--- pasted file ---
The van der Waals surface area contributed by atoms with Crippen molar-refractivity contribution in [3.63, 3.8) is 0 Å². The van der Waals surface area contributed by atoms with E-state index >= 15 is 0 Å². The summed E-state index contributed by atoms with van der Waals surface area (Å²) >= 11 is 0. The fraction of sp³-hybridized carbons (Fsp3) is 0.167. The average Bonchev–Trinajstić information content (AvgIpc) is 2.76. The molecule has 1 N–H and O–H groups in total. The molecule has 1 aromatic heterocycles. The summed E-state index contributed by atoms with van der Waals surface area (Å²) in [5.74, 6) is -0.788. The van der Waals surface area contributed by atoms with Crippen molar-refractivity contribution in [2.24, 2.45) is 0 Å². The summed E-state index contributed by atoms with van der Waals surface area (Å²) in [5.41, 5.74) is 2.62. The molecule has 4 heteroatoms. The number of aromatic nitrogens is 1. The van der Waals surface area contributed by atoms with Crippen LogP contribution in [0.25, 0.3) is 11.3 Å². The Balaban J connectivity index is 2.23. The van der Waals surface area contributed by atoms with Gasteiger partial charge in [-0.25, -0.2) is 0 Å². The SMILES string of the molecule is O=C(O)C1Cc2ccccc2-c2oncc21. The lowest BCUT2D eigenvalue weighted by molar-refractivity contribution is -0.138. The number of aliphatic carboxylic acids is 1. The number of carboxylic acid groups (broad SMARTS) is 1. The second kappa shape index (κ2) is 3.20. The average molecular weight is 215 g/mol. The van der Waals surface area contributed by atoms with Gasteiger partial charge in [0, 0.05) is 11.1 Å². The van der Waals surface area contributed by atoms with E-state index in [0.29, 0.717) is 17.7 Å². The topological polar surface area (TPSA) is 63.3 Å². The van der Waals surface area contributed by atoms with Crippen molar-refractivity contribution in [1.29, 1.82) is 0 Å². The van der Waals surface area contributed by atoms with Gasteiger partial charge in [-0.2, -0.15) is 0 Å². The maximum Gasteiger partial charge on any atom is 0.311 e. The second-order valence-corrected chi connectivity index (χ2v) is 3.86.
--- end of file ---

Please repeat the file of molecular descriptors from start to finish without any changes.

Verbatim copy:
The van der Waals surface area contributed by atoms with Crippen molar-refractivity contribution in [3.63, 3.8) is 0 Å². The van der Waals surface area contributed by atoms with E-state index >= 15 is 0 Å². The summed E-state index contributed by atoms with van der Waals surface area (Å²) >= 11 is 0. The fraction of sp³-hybridized carbons (Fsp3) is 0.167. The average Bonchev–Trinajstić information content (AvgIpc) is 2.76. The molecule has 1 N–H and O–H groups in total. The molecule has 1 aromatic heterocycles. The summed E-state index contributed by atoms with van der Waals surface area (Å²) in [5.74, 6) is -0.788. The van der Waals surface area contributed by atoms with Crippen molar-refractivity contribution in [2.24, 2.45) is 0 Å². The summed E-state index contributed by atoms with van der Waals surface area (Å²) in [5.41, 5.74) is 2.62. The molecule has 4 heteroatoms. The number of aromatic nitrogens is 1. The van der Waals surface area contributed by atoms with Crippen LogP contribution in [0.25, 0.3) is 11.3 Å². The Balaban J connectivity index is 2.23. The van der Waals surface area contributed by atoms with Gasteiger partial charge in [-0.25, -0.2) is 0 Å². The SMILES string of the molecule is O=C(O)C1Cc2ccccc2-c2oncc21. The lowest BCUT2D eigenvalue weighted by molar-refractivity contribution is -0.138. The number of aliphatic carboxylic acids is 1. The number of carboxylic acid groups (broad SMARTS) is 1. The second kappa shape index (κ2) is 3.20. The average molecular weight is 215 g/mol. The van der Waals surface area contributed by atoms with Gasteiger partial charge in [0, 0.05) is 11.1 Å². The van der Waals surface area contributed by atoms with E-state index in [0.29, 0.717) is 17.7 Å². The topological polar surface area (TPSA) is 63.3 Å². The van der Waals surface area contributed by atoms with Crippen molar-refractivity contribution in [1.29, 1.82) is 0 Å². The van der Waals surface area contributed by atoms with Gasteiger partial charge in [-0.2, -0.15) is 0 Å². The maximum Gasteiger partial charge on any atom is 0.311 e. The second-order valence-corrected chi connectivity index (χ2v) is 3.86.